I’ve always thought that communism is a nice idea in theory, I mean what’s not to like about a classless, moneyless system where everyone is equal and we all get along just dandy? But communism is one of those things which instantly opens up a massive can of worms when you actually start to think about it, both logistically and as an ideology. How, for example, do you operate a classless system without anyone at the top to regulate it all? And what exactly are the repercussions of creating a society where you’re destined to a life of mediocrity with no chance of greatness?
The idea of reforming the House of Lords reminds me of the naïve and idealistic nature of communism; Nick Clegg throws around a few lofty ideas about democracy and the mandate to govern and the public nods along in an “I-couldn’t-really-give-two-monkeys-but-you-sound-right” fashion and then continue on to think about the fifty million odd more important problems Britain is facing right now.
Let’s be honest here; when was the last time you woke up in a cold sweat worrying that peers are not elected? The answer is most definitely never. It’s easy to understand why Clegg is keen to push at least one of his parties policies through government after spending the past two years propping up Conservative policies and endlessly betraying the Liberal’s own supposed values, but clutching at ideologically based reforms will neither reinvigorate and engage voters or gain support in Westminster.
People simply just don’t care about reforming the lords, just like they didn’t really care about the alternative vote. The idea of a “broken parliamentary system” exists merely in the minds Liberal Democrat MPs and it’s frustratingly easy to pick holes in the proposals. How, for example, does Nick Clegg plan to tackle the massive voter disengagement seen at the last council elections? A turnout of 33% hardly warrants a mandate to govern. And what of the notion that his reforms threaten to change the very role of the house as a legislative and revising chamber? With the sense of increased legitimacy promised from the reforms comes an elevated sense of power, as well as the shackles of toeing the party line and the virtual eradication of independent crossbenchers. Some would even go as far to say the cons outweigh the pros in this case.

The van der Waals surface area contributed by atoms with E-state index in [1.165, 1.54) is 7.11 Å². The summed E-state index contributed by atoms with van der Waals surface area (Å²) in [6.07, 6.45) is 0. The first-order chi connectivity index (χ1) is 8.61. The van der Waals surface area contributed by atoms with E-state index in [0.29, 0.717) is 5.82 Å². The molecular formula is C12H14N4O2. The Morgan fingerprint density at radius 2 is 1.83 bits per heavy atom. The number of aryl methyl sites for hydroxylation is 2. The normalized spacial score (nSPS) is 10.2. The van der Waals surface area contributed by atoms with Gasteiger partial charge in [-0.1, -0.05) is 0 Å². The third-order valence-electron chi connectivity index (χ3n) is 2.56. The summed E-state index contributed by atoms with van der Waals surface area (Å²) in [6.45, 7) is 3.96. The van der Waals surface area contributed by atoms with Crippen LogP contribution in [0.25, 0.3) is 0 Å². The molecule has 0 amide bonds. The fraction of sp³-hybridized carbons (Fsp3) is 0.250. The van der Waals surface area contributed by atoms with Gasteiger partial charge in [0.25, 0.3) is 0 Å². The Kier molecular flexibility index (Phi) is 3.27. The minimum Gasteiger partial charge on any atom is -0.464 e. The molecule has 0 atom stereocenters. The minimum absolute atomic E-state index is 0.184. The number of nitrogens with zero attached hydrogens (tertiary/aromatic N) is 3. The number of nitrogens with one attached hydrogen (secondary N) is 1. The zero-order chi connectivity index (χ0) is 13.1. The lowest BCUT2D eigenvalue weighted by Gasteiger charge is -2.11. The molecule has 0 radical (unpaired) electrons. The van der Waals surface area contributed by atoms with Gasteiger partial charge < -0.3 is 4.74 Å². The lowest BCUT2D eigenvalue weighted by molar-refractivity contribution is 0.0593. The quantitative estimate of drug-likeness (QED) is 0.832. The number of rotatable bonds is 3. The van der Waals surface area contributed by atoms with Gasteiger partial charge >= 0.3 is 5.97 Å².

Even ignoring such fundamental flaws in the proposals themselves, Clegg’s most damming misgiving is a lack of perspective. In a tide of swinging cuts and austerity measures even the Tories understand that simultaneously throwing thousands of pounds at ideological reforms and salaries for peers is going to make them look horrendously out of touch. Clegg may whine that it’s the Tory’s duty support them in the coalition after their own support for their plans but politics is more than just a blind game of give and take, it’s about the reasoned discussion of the merits of a proposal. Perhaps he should of thought of that before he agreed to support everything the Conservatives have said.
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